Approaching Anger, Microbes, and Mazes from a child’s mindset [3-book review]

When I See Red by Britta Teckentrup (ISBN: 978-3-7913-7494-9; Hardcover $14.95; Ages 4+; 40 pages)

My thoughts:  I have mixed feelings about this book. The first half has a young girl absolutely raging in anger. Storming. Yelling. Red and black with anger. Spewing forth that anger on the World at large.

A lot of pages of anger.

Then the emotional climate begins to calm, settle, and the anger is overcome. All well and good and as it should be. 

But I just wonder if there is too much of the outrageous, raging anger in the story and in the images. Does this heavily implant in the child's mind that it is ok to rant and rage to stomp and screech? So long as you settle down afterwards?

I can see using this with a group of teens or adults to show them the utter wrongness that such outbursts of anger are. And you can't make up after all that anger and be nice and calm.

The use of anger to engage and result in correcting wrongs can be good or it can be bad. The idea behind this book is to use the anger constructively. But I'm afraid there is too much allowance for raging anger. 

We see mobs raging in anger because of ills of society, unjust issues, misuse of power. Mob anger is not a source of good. 

So what I'm essentially saying is that much care needs to be used in using this book with children.  

About the book: The heroine of this beautifully illustrated story feels her anger like a storm in a dark forest. It sweeps her away, and she thunders and howls. She pours down her emotions like sheets of rain; rage surges like a wind whipping angry waves. Her anger takes her on a wild ride.

Appropriate for a wide variety of ages, this book illustrates many aspects of anger that are often hard to articulate— how overwhelming it is, how isolating, even scary. But it also shows anger to be a source of power and an agent for change. Teckentrup’s impactful, boldly colored paintings skillfully evoke the way intense anger can take us on an emotional journey, one that can be both exhausting and affirming. This beautiful tribute to one girl’s experience of anger offers readers the opportunity to make sense of, and talk about their own feelings of rage in a time when that kind of understanding is more important than ever.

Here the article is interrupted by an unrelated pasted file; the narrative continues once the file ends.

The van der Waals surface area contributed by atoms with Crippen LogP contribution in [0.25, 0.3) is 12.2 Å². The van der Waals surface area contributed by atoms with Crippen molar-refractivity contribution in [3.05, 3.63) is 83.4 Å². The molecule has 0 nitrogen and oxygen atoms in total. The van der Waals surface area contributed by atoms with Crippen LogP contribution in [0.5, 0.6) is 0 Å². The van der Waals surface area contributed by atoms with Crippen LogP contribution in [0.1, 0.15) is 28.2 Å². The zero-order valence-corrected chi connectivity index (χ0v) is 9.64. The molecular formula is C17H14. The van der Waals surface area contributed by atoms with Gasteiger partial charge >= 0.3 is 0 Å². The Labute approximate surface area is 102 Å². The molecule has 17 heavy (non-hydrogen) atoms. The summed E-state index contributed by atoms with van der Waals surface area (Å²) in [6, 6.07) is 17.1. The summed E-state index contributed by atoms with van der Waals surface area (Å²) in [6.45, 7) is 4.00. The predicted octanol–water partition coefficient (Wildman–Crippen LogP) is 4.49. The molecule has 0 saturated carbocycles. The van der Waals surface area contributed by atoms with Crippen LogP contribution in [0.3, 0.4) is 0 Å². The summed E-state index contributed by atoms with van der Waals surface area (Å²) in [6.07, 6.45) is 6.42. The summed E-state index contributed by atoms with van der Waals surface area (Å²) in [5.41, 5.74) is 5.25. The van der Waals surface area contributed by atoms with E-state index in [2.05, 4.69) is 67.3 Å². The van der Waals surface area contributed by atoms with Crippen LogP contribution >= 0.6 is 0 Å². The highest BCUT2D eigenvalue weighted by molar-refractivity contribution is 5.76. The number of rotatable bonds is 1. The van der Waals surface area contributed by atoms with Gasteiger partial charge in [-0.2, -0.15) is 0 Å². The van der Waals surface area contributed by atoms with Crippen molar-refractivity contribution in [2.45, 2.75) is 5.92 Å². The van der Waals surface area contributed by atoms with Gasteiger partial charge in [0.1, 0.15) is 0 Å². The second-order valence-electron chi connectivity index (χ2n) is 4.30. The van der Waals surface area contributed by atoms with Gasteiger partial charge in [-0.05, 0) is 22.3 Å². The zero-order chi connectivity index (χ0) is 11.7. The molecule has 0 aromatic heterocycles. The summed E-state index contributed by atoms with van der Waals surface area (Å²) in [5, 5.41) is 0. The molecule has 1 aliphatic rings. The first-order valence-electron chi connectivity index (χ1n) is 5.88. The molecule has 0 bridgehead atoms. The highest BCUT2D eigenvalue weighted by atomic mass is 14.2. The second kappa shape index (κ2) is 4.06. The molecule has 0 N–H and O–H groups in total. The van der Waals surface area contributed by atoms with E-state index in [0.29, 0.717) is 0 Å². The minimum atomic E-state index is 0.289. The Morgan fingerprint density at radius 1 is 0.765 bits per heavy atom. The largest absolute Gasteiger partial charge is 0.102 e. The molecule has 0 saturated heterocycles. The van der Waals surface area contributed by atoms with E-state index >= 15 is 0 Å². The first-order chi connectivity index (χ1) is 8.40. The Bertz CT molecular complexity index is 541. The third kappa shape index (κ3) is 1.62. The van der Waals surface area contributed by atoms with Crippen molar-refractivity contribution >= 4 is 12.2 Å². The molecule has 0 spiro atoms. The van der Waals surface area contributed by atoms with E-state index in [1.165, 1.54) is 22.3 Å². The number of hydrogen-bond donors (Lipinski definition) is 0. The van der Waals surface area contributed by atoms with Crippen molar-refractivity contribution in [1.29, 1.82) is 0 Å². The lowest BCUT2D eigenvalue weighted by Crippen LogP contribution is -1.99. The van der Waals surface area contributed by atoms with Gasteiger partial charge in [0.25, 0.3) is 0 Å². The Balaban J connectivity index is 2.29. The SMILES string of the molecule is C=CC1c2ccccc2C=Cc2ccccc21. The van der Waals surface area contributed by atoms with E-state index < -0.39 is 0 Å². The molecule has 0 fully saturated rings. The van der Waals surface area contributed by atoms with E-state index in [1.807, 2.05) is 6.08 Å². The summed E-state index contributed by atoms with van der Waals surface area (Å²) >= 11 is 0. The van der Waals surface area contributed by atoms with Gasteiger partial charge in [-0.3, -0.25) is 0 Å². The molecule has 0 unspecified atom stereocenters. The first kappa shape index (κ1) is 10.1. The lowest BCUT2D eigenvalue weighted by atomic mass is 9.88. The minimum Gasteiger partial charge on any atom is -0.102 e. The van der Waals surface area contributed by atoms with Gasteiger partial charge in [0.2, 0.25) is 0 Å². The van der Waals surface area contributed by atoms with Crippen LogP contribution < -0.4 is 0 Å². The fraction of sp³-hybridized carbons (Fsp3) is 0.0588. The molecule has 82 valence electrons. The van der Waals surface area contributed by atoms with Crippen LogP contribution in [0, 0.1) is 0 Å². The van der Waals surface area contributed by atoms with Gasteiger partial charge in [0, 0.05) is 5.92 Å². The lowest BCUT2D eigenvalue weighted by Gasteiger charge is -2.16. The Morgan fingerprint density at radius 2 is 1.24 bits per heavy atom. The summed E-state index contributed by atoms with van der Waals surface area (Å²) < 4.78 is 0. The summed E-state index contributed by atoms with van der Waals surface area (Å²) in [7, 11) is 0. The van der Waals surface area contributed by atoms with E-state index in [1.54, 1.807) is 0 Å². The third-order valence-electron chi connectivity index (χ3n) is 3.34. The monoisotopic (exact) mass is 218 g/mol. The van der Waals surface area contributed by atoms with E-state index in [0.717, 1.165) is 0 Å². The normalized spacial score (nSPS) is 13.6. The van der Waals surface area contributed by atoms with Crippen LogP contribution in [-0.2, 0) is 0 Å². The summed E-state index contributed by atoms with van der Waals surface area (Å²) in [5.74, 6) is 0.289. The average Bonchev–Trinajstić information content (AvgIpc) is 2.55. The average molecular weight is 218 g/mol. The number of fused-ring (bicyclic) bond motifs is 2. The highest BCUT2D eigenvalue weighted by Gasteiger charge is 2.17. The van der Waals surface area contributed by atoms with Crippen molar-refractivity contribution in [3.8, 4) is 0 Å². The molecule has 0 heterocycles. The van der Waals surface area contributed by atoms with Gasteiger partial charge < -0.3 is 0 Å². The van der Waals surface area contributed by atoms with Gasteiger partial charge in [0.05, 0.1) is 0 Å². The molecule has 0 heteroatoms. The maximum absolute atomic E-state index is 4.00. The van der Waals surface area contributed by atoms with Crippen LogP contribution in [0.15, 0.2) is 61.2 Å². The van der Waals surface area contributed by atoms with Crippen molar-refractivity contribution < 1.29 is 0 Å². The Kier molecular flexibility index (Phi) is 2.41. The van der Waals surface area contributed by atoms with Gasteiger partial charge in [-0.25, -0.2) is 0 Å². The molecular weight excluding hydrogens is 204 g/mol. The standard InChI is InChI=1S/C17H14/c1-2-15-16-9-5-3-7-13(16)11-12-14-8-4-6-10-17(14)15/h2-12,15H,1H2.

Is There Life on Your Nose? by Christian Bortslap (ISBN: 978-3-7913-7497-0; Hardcover $17.95; Ages 6+; 56 pages)

My thoughts:  This nonfiction book is funny and simple in its explanation of the tiny microbe world that lives all around us. There is not a lot of focus on the "germ" aspect as there is focus on the ever present and everywhere existence of all types of microbes. 

The end pages have more detailed information associated with each page previously stated in simplistic terms.

The book is simply and brightly illustrated. 

About the book: Germs, microbes, bacteria—these days those words are fraught with fear and uncertainty. But they’re not all bad. In fact, most of them make life and nature possible. Christian Borstlap’s playful, boldly colored illustrations and cheerful text will help kids understand that microbes are everywhere—in our noses and tummies, in the food we eat, in the air we breathe. From the world’s largest organism in Oregon’s Blue Mountains, to the bacteria that started life on earth; from microbes that help recycle plastic, to yeast that makes bread taste good—this book shows the incredible diversity of these tiny beings and how they affect every aspect of our lives. Borstlap uses both science and humor to demystify a potentially scary subject, and closes with double-page spreads that are packed with information to satisfy the most curious readers.

The Book of Labyrinths and Mazes by Silke Vry and illustrated by Finn Dean (ISBN: 978-3-7913-7474-1; Hardcover $19.95; Ages 7+; 96 pages)

My thoughts:  I'm not a "puzzle, labyrinth, or maze" person. So this books doesn't entice me or draw me into its pages.

However, it is informative and I did learn that there is a difference between a labyrinth and a maze.  I also learned that they have been around since man's early history. They have played a role in religions as well as entertainment.

I think the book would be quite interesting to those who already have a liking or love for  the complexities of labyrinths and mazes. I think that the illustrations are nice but would have been better had the images been more defined in nature rather than the soft tonal drawings.

This is a good book for a library so older children and adults can borrow and ponder.

About the book: This brilliant book on mazes and labyrinths in history and the modern world encourages young readers to really think about why these puzzles are so appealing. Filled with photographs, drawings, artwork, illustrations, and puzzles, it takes a thematic approach to these enigmatic works. Why are we sometimes afraid to get lost—and why does the idea excite us? How do mazes and labyrinths figure in history and mythology? What can nature tell us about humankind’s obsession with lines, spirals, and patterns? Along the way children will learn about the labyrinth designed by Daedalus for King Minos in the ancient city of Crete; the mystery of the Hemet Maze Stone in southern California; and the magnificent labyrinth at the Cathedral of Chartres. They are encouraged to trace their fingers along a labyrinth to experience its soothing effect, to solve maze-related number puzzles, and to create their own mazes and labyrinths. Packed with fun facts and engaging ideas, this book will help children understand why mazes and labyrinths are so popular, while inspiring them to identify and create these fascinating puzzles in their own world.

DISCLOSURE: I received a complimentary copy to facilitate a review. Opinions are mine, alone and are freely given.

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